We just returned from our friendly local Apple store and waded through the chaos to grab a pair of iPad 2 models to share with you — one white and one black. Our initial impressions? Apple has really evolved the tablet category it pioneered, and in almost every way possible. The iPad 2 is thinner, lighter and faster than the first-generation model it replaces. The end result is that the iPad 2 feels like something you want to use more and more, even more so than the first unit. Apps launch instantly, Web browsing is much faster and Photo Booth is ridiculously cool, if not completely useless except for those rare occasions. We obviously haven’t had enough time to go in-depth with things like the cameras or battery yet, but that’s all coming soon. For now, check out some photos of both models after the break in our gallery.
iPhone 3G owners have had a rough time lately. First, they missed out on some of the best new features iOS 4 had to offer. Then, the watered down version of iOS 4 they finally got their hands on slowed performance to a near-crawl in most cases. But don’t worry, iPhone 3G owners, some long overdue good news is finally coming your way… iOS 4.2 will bring much needed performance improvements when it finally reaches consumers. Using the Gold Master build of the software, TiPb was nice enough to give us all an early taste of the new OS version on video. As you can see very clearly, the phone shows marked improvements compared to the latest public OS build. In fact, it’s almost on par with iOS 3 on the iPhone 3G. Hit the jump for the full video and if you’re an iPhone 3G owner, get ready to breathe a sigh of relief. More →
Been wondering about that BlackBerry tablet device you have been hearing about lately? We have some exclusive information to share with you. We have confirmed with multiple sources that the 8.9″ BlackBerry tablet will be strictly a “companion” device. If you are wondering what it is all about, take a good hard look at the Palm Foleo. Yes, the BlackBerry tablet will not have any cellular networking built in, and will rely on either a Bluetooth connection to your BlackBerry or the built-in Wi-Fi radio. Additionally, we are hearing that the launch of the tablet is slated for December, but the team working on the project is trying to get it out to the marketplace sooner than that. Lastly, the focus of the device is said to be multimedia — think e-books, emailing, web browsing, photo viewing. To be honest, as a complementary device that is coming from RIM, we are not sure why they are even trying here. Especially since RIM employees have privately voiced their frustration to us regarding this initiative.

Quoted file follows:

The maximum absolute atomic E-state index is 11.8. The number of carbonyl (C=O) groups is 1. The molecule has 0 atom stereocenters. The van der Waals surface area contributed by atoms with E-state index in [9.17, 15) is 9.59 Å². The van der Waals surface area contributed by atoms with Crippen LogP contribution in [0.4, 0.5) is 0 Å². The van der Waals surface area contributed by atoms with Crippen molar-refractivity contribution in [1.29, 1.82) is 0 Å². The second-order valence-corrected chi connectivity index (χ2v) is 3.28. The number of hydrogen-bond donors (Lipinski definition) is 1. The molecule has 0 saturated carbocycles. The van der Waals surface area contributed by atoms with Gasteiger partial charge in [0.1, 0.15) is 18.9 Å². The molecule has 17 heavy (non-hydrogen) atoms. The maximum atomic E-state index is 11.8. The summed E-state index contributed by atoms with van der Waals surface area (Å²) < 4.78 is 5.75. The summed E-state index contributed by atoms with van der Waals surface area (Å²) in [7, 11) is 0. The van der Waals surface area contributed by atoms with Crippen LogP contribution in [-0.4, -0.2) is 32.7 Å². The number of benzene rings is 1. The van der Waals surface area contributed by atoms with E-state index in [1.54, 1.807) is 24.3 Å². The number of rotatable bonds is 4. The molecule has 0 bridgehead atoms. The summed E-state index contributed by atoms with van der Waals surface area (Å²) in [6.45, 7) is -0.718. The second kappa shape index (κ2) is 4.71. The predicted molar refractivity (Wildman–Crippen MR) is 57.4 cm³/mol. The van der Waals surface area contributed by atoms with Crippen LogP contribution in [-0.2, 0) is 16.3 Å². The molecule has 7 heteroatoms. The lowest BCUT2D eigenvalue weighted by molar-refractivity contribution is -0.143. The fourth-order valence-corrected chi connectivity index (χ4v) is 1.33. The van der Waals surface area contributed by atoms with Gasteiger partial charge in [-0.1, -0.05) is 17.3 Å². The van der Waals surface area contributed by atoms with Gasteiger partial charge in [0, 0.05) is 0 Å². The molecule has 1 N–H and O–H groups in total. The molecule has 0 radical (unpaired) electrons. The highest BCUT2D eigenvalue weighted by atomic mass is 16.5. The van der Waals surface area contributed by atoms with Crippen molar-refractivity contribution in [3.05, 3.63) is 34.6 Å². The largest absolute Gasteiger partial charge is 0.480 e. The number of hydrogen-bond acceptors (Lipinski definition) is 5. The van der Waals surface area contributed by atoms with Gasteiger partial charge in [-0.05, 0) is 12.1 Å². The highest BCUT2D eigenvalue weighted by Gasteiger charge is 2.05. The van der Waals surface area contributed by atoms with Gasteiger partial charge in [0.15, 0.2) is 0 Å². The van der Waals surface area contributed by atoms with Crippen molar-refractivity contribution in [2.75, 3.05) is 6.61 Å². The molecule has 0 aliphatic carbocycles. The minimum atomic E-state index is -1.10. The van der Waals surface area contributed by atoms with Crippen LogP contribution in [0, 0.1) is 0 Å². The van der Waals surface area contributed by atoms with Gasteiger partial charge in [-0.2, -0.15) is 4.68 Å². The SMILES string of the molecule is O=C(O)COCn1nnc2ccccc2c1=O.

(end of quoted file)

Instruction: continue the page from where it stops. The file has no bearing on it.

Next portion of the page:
UPDATE: I skipped over one piece of information from one of my RIM sources, and the reason could have been that my mind just couldn’t process what I was reading. Anyway, it appears that up until at least pre-iPad announcement, RIM had a monochrome version of a tablet device in their wings. Yes, you heard correct — it looks like RIM was, at least one time, trying to build a Kindle competitor. More →